Tahrir Documents Project (Egypt)

Tahrir Documents

http://www.tahrirdocuments.org/

The Project as described by the editors and staff of Tahrir Documents:

We are pleased to announce the launch of Tahrir Documents, an ongoing project to archive and translate printed discourse from the 2011Egyptian revolution and its aftermath. The website presents a diverse collection of materials — among them activist newspapers, personal essays, advertisements, missives, and party communications —- incomplete English translation alongside reproductions of the Arabic-language originals. The site will be updated regularly, frequently, and indefinitely as new writings appear in response to post-revolution developments, and as we locate earlier materials. The assembled documents address a variety of contemporary concerns including Muslim-Christian relations, constitutional amendments, moral conduct, revolutionary strategy, and the women’s rights movement. Some of the highlights of the collection:

 

* A defense of protestors’ continued sit-in at Tahrir Squarereleased on March 9th, the same day on which their encampment wasdestroyed by thugs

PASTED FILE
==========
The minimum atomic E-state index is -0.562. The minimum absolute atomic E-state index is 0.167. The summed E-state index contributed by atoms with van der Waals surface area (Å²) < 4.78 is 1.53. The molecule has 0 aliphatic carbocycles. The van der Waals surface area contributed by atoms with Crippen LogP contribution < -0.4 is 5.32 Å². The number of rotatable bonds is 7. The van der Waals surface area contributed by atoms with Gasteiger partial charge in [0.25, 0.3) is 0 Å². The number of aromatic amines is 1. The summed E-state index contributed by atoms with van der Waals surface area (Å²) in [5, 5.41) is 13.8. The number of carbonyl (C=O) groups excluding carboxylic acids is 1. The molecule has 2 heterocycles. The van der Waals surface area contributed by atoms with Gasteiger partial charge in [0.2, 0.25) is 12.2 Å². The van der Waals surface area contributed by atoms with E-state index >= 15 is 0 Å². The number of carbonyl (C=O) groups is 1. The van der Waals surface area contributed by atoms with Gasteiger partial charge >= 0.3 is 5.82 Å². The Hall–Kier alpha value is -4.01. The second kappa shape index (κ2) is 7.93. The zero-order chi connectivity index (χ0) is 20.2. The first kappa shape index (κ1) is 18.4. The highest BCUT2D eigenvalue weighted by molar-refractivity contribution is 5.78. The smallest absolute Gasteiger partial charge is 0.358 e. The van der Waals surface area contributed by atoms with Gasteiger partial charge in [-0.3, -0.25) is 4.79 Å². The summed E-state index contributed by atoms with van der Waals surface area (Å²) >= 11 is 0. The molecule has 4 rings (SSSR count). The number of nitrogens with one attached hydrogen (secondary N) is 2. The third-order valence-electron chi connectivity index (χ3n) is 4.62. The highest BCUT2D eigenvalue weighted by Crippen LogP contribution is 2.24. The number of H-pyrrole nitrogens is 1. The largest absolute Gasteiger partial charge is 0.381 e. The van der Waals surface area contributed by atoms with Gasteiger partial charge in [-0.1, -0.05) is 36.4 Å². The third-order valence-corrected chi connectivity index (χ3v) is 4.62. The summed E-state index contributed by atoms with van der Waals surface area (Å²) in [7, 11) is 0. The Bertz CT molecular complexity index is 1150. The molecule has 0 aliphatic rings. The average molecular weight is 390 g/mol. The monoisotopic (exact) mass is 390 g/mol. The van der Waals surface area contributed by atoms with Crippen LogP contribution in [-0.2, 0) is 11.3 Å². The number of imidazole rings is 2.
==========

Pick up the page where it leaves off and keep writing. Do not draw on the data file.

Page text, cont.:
* Guidelines for personal behavior after the revolution

* Numerous denunciations of sectarian violence

* The announcement of new political parties and presidential candidates.

* Numerous articles debating the constitutional amendments passedlast week

* Selections from Gurnal and Revolutionary Egypt, activistnewspapers founded after the revolution

 

We invite you to examine the website, and to return regularly as we post communications and commentaries from the post-Mubarak era. We believe the archive indicative of the diversity of political thought and action in contemporary Egypt, and hope that this diversity is ofinterest to anyone following the country’s transforming situation. The archive is searchable. Tahrir Documents is the work of volunteer translators in Egypt and abroad. It is not affiliated with any of those authors or groups whose works appear in translation on the website, nor with any organization foreign or domestic.